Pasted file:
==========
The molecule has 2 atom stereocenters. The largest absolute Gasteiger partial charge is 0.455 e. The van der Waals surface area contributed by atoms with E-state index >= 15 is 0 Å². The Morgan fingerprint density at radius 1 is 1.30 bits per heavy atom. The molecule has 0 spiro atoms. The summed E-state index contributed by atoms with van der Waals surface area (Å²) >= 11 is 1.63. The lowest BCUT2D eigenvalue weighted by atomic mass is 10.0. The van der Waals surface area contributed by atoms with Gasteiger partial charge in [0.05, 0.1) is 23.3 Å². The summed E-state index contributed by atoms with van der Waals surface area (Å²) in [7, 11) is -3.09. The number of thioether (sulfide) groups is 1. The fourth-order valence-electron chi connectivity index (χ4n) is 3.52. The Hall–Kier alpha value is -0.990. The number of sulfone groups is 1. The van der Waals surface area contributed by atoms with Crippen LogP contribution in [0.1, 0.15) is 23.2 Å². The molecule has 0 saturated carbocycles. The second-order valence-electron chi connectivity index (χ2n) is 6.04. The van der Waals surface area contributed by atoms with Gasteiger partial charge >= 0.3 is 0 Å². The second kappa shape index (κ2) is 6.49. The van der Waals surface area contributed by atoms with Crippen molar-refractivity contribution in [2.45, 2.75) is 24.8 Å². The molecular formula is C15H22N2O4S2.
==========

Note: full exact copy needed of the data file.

The molecule has 2 atom stereocenters. The largest absolute Gasteiger partial charge is 0.455 e. The van der Waals surface area contributed by atoms with E-state index >= 15 is 0 Å². The Morgan fingerprint density at radius 1 is 1.30 bits per heavy atom. The molecule has 0 spiro atoms. The summed E-state index contributed by atoms with van der Waals surface area (Å²) >= 11 is 1.63. The lowest BCUT2D eigenvalue weighted by atomic mass is 10.0. The van der Waals surface area contributed by atoms with Gasteiger partial charge in [0.05, 0.1) is 23.3 Å². The summed E-state index contributed by atoms with van der Waals surface area (Å²) in [7, 11) is -3.09. The number of thioether (sulfide) groups is 1. The fourth-order valence-electron chi connectivity index (χ4n) is 3.52. The Hall–Kier alpha value is -0.990. The number of sulfone groups is 1. The van der Waals surface area contributed by atoms with Crippen LogP contribution in [0.1, 0.15) is 23.2 Å². The molecule has 0 saturated carbocycles. The second-order valence-electron chi connectivity index (χ2n) is 6.04. The van der Waals surface area contributed by atoms with Gasteiger partial charge >= 0.3 is 0 Å². The second kappa shape index (κ2) is 6.49. The van der Waals surface area contributed by atoms with Crippen molar-refractivity contribution in [2.45, 2.75) is 24.8 Å². The molecular formula is C15H22N2O4S2.